Party unity for thee, but not for me?

Dave Brat’s first public statement following his historic defeat of incumbent Eric Cantor was to call for party unity.  It’s a common theme when anti-establishment candidates pull off wins against establishment candidates.

But, apparently, those calls for unity don’t seem to go the other way.

Supporters of Delegate Mark Berg, the far right Tea Party darling who beat long-time Delegate Bev Sherwood in the 29th House District GOP primary in 2013, have launched a write-in campaign on his behalf.  Berg himself lost in the 2015 GOP primary to Frederick County Supervisor Chris Collins.

The hypocrisy of this move is hard to understate.

The 29th is a GOP bastion, and the Democrats have failed to field a nominee yet again, which means Collins’ win in June essentially won him the race. The Democratic party is almost non-existent in the 29th, where Democrats have failed to field a nominee for over 20 years – the last time they did so was in 1995, and they actually ran a guy named Dickie Dick. I am not making this up.

Collins won a close race against Berg in June, winning by 166 votes, 52% to 48%.

In response, according to the Winchester Star, a group of disgruntled Berg supporters are urging voters in the 29th to rally around the defeated incumbent, including self-proclaimed non-Republican “fiscal conservative” Franklin Fogle and Jay Marts, former president (and still active Board Member) of the Northern Shenandoah Valley Tea Party.  Berg’s erstwhile supporters claim that Collins will support Governor McAuliffe’s attempts to expand Medicaid and that he urged Democrats to vote for him in the Republican primary.  Right.

Sounds familiar, doesn’t it?  Close primaries tend to bring out the boogeyman of Democratic crossover, so that accusation isn’t surprising, and the idea that any Republican not named Tom Rust (who is retiring) would support Medicaid expansion is a stretch.  It’s also not surprising that some on the far right are quick to jettison the calls for “party unity” when their candidate loses.  These folks eagerly demand party loyalty when their candidates win, but seem to have trouble returning the favor when their candidates lose.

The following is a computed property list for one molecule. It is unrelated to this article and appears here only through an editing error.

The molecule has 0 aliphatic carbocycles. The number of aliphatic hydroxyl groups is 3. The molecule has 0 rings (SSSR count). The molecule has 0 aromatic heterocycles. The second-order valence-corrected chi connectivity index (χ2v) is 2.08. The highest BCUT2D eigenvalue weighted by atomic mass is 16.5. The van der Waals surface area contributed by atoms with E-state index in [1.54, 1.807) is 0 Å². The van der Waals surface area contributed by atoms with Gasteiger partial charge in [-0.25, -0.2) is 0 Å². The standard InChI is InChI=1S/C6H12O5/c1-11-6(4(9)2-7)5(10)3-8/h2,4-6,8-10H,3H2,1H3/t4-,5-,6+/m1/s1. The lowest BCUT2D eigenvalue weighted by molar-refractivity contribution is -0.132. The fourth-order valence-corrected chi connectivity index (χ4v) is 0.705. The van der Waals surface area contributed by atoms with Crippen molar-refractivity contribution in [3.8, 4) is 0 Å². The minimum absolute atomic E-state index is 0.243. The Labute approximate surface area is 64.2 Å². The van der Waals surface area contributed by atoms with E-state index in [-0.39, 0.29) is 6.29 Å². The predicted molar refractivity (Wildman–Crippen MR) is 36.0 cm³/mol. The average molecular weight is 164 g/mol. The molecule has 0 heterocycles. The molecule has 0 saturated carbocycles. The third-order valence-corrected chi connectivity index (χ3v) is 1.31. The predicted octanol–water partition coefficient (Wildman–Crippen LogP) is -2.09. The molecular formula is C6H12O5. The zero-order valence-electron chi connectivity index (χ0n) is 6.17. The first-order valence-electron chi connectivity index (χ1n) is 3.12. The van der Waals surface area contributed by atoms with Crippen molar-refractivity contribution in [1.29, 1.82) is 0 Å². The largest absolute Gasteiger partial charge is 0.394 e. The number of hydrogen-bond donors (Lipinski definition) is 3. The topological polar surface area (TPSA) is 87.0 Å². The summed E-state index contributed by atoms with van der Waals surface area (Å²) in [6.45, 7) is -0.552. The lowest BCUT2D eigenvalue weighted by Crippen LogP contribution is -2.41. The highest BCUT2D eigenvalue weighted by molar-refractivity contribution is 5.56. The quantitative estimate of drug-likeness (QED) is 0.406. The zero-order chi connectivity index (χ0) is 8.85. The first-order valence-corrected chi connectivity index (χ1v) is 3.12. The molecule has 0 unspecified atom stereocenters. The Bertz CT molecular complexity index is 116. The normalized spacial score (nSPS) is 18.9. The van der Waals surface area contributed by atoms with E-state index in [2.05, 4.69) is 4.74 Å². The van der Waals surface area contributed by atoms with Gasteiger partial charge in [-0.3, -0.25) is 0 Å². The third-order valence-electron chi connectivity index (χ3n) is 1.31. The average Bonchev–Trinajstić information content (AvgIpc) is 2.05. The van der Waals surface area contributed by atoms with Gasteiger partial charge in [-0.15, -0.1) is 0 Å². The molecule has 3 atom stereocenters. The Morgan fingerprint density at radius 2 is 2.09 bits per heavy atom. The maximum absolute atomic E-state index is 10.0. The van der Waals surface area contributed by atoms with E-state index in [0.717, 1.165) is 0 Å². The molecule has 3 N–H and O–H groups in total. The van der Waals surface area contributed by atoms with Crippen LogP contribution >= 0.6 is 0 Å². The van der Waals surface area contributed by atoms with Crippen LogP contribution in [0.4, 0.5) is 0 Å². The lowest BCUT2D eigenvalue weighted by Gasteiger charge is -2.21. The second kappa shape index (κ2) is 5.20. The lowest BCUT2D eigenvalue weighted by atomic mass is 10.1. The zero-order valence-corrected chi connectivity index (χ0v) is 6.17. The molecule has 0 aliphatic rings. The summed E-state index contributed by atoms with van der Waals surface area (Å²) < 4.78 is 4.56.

What is surprising, however, is the deafening silence coming from both Berg and from the far right blogosphere on this issue.  Berg, an elected RPV State Central Committeeman, has not said he supports the write-in efforts, but he’s also not denounced them or otherwise suggested that his supporters stand down and support the GOP nominee.  As noted in the Winchester Star article, repeated attempts to contact Dr. Berg were made with no response. Dr. Berg is no newcomer to party politics, and his role on State Central makes his silence on this issue unacceptable.  Not a single of the far right blogs, who are usually so eager to demand party unity from those they oppose, has covered this story either.  This is all the more surprising given the close relationship Berg has to some of those blogs.

We often hear the tired old claims that moderates or “establishment” conservatives refuse to support Tea Party members when they win (I had the same false charge leveled against me earlier this year by those same far right blogs), and that their lack of support costs Republicans elections.  We’ve also heard the opposite is true – the claim, despite clear evidence to the contrary, that Mitt Romney failed to beat Barack Obama because he was too moderate and the Tea Party stayed home.  Neither are correct, but that doesn’t mean they aren’t constantly repeated.

Yet here, we have a perfect example where those on the far right have a chance to do what they frequently admonish others to do and they’re noticeably silent.  Instead of the usual calls to rally around and support the GOP nominee, we’re seeing the exact opposite.  Given that this write-in campaign will fail, and Chris Collins will be the next Delegate from the 29th District, the public push for Berg doesn’t make much sense.

This situation demonstrates the danger we face in the Republican Party here in Virginia.  There is a hardcore clique of individuals who have decided that their personal ideology trumps (no pun intended) their party affiliation.  These activists pretend to be Republicans when it suits them, but when they are called upon to rally around a GOP nominee, especially a nominee who may not agree with them 100% on ideological questions, they balk.  At the same time, they demand unswerving loyalty to their nominees from other members of the party if they pull off a win.  It’s a breathtaking example of political hypocrisy.  And it’s completely unacceptable.

At a bare minimum, if you are a Virginia Republican, and you stand for office seeking the Republican nomination, you have a moral (if not a legal) obligation to support the party’s nominee regardless of the outcome, no matter how you feel about them personally.  As a long-time GOP activist, Delegate Berg should tell his supporters pushing this write-in campaign to stand down and support the GOP nominee, just like I’ve told my friends and supporters to support the Republican nominee in the race I lost earlier this year.

Voters can do what they like when it comes to party affiliation, but those of us who have served as party officials or nominees should be held to a higher standard of loyalty to the GOP.  Let’s hope that Delegate Berg does the right thing and denounces these efforts on his behalf.